All of the Estudios sencillos represent, in a few lines of music, the stylistic evolution of Leo Brouwer throughout his compositional itinerary. The first series of ten pieces, conceived as a pedagogical study of particular difficulties, was written in 1971 and still embodies the Cuban influences of the early Brouwer. Starting with the very first, which had been largely sketched in the early Sixties, and in which the study of syncopations against a bass is joined to a typical South-American rhythm, all of the Studies focus on the challenges which the students may face when confronting a style markedly different from that of the simple tunes or regular arpeggios found in the teaching methods hitherto used – and which dated back from the early nineteenth century; this does not apply, of course, to the concert etudes written for the professional performers.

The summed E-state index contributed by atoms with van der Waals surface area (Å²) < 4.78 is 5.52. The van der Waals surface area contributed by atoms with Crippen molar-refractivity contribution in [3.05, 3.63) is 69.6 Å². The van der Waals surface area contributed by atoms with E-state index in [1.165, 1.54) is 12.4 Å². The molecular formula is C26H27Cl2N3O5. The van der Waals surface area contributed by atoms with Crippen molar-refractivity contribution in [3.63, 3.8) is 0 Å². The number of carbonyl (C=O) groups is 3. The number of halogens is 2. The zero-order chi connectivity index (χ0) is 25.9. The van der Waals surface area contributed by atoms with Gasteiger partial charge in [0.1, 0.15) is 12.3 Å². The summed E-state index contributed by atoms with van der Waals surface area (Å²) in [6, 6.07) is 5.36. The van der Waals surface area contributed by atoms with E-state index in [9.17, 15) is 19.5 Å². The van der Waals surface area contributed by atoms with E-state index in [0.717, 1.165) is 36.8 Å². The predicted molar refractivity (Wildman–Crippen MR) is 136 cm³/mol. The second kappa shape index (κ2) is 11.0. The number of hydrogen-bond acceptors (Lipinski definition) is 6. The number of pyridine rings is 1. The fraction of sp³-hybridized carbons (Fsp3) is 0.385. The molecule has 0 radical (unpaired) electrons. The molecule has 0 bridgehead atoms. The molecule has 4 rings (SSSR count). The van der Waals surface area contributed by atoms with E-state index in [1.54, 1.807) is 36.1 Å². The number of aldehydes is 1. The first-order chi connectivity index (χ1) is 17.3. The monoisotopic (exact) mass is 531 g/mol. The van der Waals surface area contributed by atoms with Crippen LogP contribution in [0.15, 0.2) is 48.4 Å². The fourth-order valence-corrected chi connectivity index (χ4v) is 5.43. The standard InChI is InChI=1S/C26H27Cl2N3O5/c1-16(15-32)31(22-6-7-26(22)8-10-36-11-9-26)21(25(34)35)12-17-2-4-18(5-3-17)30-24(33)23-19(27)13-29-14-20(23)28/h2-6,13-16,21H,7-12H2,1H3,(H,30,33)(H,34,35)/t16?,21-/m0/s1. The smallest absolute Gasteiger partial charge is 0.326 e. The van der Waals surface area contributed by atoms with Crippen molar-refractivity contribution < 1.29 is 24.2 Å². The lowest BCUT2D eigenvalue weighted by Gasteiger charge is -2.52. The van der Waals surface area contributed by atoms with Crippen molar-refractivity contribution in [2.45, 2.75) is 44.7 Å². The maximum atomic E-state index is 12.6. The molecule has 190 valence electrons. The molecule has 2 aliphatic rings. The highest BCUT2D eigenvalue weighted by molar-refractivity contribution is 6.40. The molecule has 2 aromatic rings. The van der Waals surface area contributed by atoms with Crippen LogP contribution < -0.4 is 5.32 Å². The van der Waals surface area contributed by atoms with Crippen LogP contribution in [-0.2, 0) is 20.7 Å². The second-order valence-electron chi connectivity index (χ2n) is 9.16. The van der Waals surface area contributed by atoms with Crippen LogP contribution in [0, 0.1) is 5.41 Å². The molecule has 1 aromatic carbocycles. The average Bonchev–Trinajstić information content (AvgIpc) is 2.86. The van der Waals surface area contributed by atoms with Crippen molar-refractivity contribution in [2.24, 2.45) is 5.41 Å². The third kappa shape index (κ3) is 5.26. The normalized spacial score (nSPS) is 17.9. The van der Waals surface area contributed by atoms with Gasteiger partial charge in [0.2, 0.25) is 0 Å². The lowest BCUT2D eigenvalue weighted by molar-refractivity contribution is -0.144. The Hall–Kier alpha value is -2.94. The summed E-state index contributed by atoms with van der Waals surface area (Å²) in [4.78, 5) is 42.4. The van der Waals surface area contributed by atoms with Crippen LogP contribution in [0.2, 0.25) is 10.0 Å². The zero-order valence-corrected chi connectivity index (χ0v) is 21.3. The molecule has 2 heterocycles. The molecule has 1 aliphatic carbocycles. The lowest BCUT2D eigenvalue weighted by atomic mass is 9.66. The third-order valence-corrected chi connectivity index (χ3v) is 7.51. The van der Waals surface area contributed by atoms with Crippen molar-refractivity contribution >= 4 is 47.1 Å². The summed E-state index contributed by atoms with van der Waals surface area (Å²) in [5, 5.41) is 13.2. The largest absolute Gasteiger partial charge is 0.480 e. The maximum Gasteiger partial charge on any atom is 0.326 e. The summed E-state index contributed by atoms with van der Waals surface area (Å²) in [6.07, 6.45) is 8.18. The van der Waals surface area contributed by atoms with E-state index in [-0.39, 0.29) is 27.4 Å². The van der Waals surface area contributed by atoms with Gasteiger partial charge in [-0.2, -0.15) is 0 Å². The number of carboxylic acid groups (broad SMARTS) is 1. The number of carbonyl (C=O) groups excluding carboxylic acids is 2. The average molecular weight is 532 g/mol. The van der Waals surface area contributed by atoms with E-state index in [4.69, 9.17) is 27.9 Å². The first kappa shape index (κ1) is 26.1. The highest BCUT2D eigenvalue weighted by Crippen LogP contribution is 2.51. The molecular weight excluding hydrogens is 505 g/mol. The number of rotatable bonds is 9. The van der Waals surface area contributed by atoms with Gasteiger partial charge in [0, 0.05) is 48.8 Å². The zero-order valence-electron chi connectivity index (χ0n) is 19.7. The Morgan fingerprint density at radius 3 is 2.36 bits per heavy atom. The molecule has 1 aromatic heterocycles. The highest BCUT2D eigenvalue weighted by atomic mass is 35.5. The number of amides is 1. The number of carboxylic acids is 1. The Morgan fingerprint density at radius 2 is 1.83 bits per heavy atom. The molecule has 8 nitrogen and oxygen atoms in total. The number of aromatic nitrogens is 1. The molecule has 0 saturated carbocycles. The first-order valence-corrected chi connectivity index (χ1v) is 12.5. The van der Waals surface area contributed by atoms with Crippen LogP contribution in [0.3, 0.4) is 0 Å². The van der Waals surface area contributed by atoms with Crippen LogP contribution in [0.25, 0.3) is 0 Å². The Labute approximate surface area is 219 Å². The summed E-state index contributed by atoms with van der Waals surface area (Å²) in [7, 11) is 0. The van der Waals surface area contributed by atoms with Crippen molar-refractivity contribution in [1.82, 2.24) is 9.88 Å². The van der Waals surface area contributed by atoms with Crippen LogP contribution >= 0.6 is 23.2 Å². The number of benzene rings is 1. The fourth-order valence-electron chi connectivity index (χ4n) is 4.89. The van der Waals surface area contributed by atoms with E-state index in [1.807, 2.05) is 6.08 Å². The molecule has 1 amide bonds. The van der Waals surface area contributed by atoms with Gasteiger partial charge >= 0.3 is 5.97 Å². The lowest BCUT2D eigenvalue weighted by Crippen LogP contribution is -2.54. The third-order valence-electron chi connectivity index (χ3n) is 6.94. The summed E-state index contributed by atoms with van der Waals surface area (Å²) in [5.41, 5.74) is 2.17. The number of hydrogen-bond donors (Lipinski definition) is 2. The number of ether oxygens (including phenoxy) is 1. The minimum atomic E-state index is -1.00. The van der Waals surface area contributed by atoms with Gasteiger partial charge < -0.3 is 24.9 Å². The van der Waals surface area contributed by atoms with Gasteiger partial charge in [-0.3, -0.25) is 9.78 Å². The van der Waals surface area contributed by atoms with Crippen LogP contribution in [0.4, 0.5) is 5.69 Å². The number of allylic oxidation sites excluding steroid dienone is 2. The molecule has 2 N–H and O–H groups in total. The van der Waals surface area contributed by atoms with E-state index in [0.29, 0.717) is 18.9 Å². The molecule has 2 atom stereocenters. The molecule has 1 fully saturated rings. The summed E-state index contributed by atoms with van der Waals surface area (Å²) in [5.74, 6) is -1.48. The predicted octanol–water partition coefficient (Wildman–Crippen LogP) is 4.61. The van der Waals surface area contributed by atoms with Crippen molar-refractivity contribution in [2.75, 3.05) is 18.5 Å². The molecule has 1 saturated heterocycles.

For Brouwer, in all of his musical aesthetics, it was crucial to find what he called “the magical note”: i.e. a keystone passage or modulation expressing a poetical moment (thus attempting not to leave the interpretation in the hands of mere technique or mechanism), as well as the importance of thinking his music more in terms of intensity than of speed. Thus, he leaves room for the player’s interpretation of the performance tempo, while wishing that performers will not transform his music into a mere finger gymnastics.
Within the series of the Etudes, a single technical difficulty is encountered in each piece, so that the pupil will have to deal with a single problem: the syncopations in Etude 1, chorale-playing with a balance in the voices in Etude 2, a quick succession of triplets in nos. 3 and 7, arpeggios with a hidden tune to reveal in no. 6, diminished chords in no. 5 and so on. The beauty of these Etudes is also found in the freshness and in the simple style which does not permit any distraction: thus, every Etude immediately immerses us in its aural world with no intermissions.